Patients often require strong opiates ( e.g Morphine ) via para-medics , A&E to control the pain . The current NICE guidance on pain management recommends.


NSAID by any route IV paracetamol if NSAID contraindicated or are not providing adequate pain relief Consider opioids if both NSAIDs & IV paracetamol are contraindicated or are not providing adequate pain relief Do not offer antispasmodics to adults , children and young people with suspected renal colic.


Management – Management is complex and by specialist urology teams who will take into account
- size , number , location and type of stone ( composition )
- presence of anatomical abnormalities or infection Associated complications ( like obstruction ) & / co-morbidities & suspected etiology National guidelines & local expertise in offering treatment The fact that up to 80 % of stones will pass spontaneously and increasing evidence now supports medical expulsive therapy ( MET )


NICE guidance – Offer urgent – ie within 24 hrs of presentation low dose non contrast CT to adults with suspected renal colic. for pregnant women within 24 hrs for children and young people with suspected renal colic. In children and young people if the US remains inconclusive. CT is the imaging of choice – it most accurately delineates ( high sensitivity and specificity ) stone size and location IVU is now historical and has been largely replaced by CT-KUB.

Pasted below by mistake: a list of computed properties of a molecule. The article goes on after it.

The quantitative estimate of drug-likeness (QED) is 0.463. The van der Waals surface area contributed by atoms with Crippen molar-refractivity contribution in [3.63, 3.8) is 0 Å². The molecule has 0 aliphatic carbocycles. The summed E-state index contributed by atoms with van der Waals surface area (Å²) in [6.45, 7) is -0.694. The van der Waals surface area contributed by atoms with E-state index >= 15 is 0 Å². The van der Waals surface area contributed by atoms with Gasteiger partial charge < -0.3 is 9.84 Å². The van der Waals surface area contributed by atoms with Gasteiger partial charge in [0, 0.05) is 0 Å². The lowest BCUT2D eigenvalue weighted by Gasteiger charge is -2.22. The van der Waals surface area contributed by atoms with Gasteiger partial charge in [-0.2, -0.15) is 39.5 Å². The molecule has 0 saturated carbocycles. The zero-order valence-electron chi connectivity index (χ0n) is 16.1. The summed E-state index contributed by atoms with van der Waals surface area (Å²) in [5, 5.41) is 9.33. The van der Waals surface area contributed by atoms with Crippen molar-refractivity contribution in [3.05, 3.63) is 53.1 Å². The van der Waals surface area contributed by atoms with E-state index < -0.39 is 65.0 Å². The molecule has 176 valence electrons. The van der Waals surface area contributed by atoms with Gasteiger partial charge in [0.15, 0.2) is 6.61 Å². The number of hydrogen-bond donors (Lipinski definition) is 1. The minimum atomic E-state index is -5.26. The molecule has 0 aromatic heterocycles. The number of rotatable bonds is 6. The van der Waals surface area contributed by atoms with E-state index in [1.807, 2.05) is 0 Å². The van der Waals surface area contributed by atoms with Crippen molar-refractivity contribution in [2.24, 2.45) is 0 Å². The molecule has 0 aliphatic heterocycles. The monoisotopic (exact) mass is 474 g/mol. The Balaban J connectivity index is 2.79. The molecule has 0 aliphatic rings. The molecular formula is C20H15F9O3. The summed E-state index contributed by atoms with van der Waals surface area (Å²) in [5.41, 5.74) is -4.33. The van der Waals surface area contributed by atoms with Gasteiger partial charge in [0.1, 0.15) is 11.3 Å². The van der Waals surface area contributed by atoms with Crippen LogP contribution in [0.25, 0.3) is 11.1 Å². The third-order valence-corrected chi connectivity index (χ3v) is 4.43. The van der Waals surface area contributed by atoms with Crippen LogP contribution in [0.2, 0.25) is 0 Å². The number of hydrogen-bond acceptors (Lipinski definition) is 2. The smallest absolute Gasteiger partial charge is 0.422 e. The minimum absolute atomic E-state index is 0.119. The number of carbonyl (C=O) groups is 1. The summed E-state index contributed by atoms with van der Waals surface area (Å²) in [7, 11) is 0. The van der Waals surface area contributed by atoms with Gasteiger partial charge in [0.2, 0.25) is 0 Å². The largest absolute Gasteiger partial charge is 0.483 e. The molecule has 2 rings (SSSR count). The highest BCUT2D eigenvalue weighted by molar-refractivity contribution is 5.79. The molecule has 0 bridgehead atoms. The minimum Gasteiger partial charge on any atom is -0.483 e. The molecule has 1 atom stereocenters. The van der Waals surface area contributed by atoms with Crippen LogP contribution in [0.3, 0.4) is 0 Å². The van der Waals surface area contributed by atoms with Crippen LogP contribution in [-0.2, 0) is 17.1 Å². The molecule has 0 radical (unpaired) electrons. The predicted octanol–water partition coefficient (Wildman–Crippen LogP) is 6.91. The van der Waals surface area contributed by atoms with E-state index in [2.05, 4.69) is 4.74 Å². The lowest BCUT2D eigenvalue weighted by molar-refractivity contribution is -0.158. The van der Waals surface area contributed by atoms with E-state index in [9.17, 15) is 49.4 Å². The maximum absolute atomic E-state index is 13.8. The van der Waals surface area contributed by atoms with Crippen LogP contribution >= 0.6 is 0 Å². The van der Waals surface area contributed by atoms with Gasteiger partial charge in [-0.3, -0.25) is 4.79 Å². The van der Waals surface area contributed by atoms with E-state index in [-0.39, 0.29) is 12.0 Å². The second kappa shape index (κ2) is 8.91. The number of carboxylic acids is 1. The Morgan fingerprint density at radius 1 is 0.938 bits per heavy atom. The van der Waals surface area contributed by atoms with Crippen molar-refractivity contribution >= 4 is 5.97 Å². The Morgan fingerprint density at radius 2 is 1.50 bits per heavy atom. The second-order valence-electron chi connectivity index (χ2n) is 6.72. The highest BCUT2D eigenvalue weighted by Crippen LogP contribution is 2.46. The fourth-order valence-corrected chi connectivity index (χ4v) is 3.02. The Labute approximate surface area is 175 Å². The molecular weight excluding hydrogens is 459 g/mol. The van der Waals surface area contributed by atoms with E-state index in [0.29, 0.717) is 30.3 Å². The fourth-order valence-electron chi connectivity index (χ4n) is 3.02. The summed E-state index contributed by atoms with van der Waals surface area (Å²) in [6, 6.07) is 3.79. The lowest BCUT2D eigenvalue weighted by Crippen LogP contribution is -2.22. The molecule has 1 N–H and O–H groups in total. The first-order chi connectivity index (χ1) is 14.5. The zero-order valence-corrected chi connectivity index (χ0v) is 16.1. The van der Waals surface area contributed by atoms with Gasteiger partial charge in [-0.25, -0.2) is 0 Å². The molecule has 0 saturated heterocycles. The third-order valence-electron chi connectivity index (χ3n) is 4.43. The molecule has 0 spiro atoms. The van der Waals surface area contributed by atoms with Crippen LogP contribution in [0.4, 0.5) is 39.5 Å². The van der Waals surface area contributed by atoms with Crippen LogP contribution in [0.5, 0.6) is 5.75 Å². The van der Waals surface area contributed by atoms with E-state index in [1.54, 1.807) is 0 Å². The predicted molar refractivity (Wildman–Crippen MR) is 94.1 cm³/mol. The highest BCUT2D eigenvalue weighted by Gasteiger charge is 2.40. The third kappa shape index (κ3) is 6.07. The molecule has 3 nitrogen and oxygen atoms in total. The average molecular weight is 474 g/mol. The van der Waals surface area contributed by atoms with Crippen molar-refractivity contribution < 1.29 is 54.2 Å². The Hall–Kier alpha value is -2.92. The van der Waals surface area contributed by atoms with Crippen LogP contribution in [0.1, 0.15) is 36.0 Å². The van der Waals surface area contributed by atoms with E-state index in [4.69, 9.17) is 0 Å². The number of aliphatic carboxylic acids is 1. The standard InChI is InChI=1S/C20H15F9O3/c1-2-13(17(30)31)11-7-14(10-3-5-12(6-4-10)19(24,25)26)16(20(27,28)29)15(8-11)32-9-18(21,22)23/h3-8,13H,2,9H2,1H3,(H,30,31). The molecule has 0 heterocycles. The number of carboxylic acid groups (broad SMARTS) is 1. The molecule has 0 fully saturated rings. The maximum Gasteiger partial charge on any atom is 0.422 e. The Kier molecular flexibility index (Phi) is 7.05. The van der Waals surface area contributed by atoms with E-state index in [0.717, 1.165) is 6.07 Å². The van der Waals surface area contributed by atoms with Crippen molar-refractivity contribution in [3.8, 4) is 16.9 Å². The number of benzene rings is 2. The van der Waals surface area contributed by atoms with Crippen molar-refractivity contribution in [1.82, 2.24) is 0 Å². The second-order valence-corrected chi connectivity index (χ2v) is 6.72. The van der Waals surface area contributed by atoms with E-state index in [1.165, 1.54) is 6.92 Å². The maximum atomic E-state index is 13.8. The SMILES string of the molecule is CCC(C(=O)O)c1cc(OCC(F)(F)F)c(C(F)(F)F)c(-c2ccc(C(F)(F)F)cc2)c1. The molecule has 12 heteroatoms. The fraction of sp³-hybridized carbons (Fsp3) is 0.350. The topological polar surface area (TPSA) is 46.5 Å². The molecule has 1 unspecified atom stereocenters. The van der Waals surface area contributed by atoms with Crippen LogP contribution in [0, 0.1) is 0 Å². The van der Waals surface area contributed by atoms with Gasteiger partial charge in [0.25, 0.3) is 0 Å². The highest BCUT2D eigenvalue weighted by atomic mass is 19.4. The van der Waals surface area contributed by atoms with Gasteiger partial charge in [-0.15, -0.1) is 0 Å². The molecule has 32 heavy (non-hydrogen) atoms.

Medical expulsion therapy- Using an alpha-blocker like tamsulocin to facilitate spontaneous expulsion.


Shockwave lithotripsy
 ( ESWL ) Use of sound waves to fragment stones into small pieces which can be expelled easily- for smaller stones


Percutaneous nephrolithotomy-For complex , larger stones particularly those composed of cystine or struvite- allowing direct visualization and intracoprporeal lithotripsy.


Uretroscopic stone removal For stones in ureter & renal pelvis -particularly for pregnant , obese or coagulopathic patients


Open stone surgery -When other treatment fails + complexities.


Complications -Significant pain due to renal colic UTIs Urosepsis / abscess formation Urinary fistula Uretral scarring and stenosis CKD increased risk and ESRF CVD , diabetes and hypertension ( ^ ed risk ) Recurrence after initial episode ( high rate ) Treatment related complications.


+ ve family hx young age at onset nephrocalcinosis recurrent UTIs underlying conditions as renal tubular acidosis and hyperparathyroidism.


Preventative surgery – Increased water intake Primary dietary changes Pharmacological treatment ( for e.g potassium citrate or thiazide diuretic )


A comprehensive patient information page from the British Association of Urological Surgeons

Another useful page with plenty of diagrams from the Urology Care Foundation

National Kidney Foundation on kidney stones with useful videos

Prevention of Kidney Stones – advice from  North Bristol NHS Trust

European Association of Urology has an excellent section on kidney and ureteral stones

Kidney Care UK on all matters related to kidneys – on kidney stones

Treatment overview from NHS

A comprehensive guide to kidney stones and treatment from American Kidney Fund